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Caspar David Friedrich, Wald im Spätherbst
“There were once two little girls who saw, or believed they saw, a thing in a forest.” Thus begins A.S. Byatt’s fairy tale. Read this story at bedtime, then try to sleep!


Little Black Book of Stories collects five of A.S. Byatt’s complex, riveting fictions. Each one is marvelous in its own way.

“The Thing in the Forest” uses the trope of vulnerable, motherless fairy tale children. Byatt’s little girls are evacuees from London during the Blitz of WWII. One child is fair and giddy, the other dark and intense. They are transformed by their forest adventure, in the pitiless way that war changes those who endure it. Byatt writes, “The corner of the blanket that covered the unthinkable had been turned back.”

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Bertram Mackennal, Grief
"A Stone Woman” employs allegory to describe a literal, physical transformation. A beloved mother dies, and her middle-aged daughter struggles with emotion so unbearable it turns gangrenous. The poisoned section of gut can be surgically removed, but unusual scar tissue grows over the wound. Read this story for lyrical prose that feels excruciatingly painful yet comforting, as Byatt explores how one woman transcends loss and grief.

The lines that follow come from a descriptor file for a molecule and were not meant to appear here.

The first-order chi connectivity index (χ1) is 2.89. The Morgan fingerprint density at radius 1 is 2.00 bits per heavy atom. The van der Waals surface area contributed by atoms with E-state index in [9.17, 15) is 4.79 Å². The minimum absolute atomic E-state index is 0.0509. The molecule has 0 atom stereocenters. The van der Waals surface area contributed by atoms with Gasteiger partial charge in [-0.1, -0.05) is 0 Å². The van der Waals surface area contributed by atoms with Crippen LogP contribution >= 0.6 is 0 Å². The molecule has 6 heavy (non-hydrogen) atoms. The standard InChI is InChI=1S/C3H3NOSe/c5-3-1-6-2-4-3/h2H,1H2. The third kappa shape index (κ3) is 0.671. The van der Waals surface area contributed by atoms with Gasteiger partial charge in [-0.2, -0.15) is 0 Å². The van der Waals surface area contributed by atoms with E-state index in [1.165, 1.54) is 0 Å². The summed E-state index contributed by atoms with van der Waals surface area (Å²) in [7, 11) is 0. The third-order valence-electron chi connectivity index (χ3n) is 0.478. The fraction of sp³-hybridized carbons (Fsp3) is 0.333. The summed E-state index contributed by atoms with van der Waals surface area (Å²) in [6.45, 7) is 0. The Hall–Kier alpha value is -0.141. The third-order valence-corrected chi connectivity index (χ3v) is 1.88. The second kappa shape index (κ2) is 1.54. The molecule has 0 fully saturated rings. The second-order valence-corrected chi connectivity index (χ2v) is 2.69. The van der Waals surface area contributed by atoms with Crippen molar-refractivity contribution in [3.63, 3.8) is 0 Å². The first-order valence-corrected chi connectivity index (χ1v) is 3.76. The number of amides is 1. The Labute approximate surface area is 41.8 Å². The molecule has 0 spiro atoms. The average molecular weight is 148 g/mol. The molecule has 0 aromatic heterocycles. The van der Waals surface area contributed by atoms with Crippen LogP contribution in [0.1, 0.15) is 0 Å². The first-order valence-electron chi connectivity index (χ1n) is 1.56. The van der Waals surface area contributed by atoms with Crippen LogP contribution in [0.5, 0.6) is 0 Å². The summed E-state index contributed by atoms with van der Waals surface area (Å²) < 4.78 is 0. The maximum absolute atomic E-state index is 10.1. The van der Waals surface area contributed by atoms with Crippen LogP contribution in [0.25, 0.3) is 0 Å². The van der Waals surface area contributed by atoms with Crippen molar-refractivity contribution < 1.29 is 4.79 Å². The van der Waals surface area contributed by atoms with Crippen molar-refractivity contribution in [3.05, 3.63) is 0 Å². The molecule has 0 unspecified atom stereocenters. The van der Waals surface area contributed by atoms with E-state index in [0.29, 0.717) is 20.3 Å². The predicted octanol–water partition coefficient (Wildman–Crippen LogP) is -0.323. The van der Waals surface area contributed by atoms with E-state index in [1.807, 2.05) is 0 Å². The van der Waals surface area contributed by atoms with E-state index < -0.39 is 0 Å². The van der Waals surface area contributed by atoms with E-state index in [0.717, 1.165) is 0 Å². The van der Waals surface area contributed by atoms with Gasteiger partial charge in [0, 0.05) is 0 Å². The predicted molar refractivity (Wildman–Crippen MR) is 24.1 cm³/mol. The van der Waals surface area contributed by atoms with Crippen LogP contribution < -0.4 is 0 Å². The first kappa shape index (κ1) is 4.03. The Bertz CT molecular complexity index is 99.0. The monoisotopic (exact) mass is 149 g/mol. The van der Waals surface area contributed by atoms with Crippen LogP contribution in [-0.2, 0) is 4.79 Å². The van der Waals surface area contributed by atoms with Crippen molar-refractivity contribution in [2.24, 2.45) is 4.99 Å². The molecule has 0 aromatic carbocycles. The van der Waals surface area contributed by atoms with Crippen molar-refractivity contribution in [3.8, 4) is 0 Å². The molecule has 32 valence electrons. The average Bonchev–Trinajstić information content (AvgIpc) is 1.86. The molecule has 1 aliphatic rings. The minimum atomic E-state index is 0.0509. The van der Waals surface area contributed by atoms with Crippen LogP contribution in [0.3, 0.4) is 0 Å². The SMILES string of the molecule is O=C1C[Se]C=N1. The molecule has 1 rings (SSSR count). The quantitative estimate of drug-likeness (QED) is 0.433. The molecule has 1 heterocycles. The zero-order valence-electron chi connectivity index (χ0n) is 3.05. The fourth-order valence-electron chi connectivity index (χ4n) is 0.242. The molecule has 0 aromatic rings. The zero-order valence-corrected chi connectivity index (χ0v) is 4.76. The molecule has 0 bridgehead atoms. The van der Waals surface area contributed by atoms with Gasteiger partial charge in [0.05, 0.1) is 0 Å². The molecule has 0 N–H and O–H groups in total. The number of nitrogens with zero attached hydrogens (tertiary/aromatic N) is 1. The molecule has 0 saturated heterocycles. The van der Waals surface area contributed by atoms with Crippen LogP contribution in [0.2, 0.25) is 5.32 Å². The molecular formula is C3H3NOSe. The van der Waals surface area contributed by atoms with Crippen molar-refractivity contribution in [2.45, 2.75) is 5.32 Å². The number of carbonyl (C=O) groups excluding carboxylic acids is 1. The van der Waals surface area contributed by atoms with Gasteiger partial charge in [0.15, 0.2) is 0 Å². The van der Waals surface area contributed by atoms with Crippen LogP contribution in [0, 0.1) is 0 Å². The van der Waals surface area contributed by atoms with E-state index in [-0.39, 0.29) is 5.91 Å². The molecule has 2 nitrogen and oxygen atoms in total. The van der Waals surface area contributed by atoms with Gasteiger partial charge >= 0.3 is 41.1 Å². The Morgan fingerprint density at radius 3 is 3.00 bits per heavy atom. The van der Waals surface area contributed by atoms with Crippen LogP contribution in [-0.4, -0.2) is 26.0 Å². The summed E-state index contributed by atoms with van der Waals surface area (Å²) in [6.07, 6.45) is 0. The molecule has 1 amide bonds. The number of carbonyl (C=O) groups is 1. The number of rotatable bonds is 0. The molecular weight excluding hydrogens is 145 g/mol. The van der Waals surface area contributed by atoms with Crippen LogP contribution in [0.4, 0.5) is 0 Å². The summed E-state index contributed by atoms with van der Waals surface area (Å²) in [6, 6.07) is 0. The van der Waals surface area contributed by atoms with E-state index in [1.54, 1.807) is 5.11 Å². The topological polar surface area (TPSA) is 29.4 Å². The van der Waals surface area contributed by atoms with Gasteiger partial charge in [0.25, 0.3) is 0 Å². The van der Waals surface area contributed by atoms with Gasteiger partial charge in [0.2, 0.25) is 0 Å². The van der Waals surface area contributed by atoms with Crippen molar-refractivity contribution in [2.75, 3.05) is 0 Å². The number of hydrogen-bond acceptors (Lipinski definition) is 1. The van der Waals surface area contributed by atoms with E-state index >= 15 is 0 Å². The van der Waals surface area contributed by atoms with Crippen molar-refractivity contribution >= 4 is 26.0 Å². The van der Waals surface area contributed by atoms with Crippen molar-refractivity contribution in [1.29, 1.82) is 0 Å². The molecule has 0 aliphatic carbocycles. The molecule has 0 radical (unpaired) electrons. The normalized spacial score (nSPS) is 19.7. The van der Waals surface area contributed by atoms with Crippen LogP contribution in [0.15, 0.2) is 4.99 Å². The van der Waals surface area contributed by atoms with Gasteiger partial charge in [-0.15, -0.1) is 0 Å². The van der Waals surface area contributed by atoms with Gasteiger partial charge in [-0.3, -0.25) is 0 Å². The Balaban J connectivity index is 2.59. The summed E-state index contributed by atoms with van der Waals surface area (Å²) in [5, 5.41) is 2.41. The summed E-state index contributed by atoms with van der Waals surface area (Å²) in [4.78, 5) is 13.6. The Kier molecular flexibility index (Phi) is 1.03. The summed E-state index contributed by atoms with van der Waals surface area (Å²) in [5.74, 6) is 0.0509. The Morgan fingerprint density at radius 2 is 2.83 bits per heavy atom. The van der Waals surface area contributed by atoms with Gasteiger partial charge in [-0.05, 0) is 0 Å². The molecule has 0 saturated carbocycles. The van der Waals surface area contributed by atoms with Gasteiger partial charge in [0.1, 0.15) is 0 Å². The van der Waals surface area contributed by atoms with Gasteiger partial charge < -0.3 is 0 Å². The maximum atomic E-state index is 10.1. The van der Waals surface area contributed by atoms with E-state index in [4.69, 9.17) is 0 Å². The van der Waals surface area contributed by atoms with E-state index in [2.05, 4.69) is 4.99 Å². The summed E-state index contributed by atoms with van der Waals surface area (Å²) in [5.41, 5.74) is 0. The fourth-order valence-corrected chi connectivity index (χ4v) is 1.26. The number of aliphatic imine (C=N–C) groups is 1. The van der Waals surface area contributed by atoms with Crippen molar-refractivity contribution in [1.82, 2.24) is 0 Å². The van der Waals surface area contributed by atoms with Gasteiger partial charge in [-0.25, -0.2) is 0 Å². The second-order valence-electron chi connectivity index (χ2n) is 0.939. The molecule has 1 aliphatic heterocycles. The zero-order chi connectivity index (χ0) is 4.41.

“Raw Material” is presented realistically – or is it? The ending is so shocking, so unexpected that the reader wonders. This is the best story I’ve ever read on the perils, loneliness, and joy of being an obscure writer.

originally posted 03.31.2008 on The Big Blog of Marvel
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